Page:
Autocar’s 23 December 1960 issue contained a comprehensive road test of a technically advanced offering from Bremen – the Borgward 2.3. What did they make of it?
Something of a technical novelty in the 1950s, air suspension had been offered by a number of US carmakers, including Buick, Rambler and Cadillac at the tail-end of the decade, before cost and complication saw its withdrawal, yet it remained a largely theoretical concept for European car buyers.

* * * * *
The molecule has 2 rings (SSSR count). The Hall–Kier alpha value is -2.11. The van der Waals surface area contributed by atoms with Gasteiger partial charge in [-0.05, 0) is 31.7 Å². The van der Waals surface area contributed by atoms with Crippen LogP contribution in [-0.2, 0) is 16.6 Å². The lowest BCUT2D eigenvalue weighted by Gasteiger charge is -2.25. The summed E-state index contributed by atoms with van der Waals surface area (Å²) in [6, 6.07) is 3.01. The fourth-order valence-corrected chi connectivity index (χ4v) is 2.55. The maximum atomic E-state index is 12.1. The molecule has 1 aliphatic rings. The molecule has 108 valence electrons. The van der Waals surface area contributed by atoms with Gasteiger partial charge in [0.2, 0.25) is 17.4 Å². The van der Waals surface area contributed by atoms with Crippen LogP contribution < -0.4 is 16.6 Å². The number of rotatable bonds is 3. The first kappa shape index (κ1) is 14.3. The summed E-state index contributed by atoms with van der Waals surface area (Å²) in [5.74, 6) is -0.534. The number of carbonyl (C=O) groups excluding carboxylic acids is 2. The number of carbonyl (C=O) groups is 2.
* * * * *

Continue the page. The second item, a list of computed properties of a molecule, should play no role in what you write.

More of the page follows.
Across the Atlantic, while Mercedes-Benz were developing an air suspended system, the Swabians were comprehensively pipped to the market by Hanseatic upstarts, Carl F.W. Borgward GmbH in 1960. Having debuted their largest and most ambitious saloon at the previous year’s Frankfurt motor show, the P100 (or 2.3) was offered with the option of air suspension the following April, which later that year became standard equipment. Continue reading “Road Test Retrospective – The Grosse Borgward”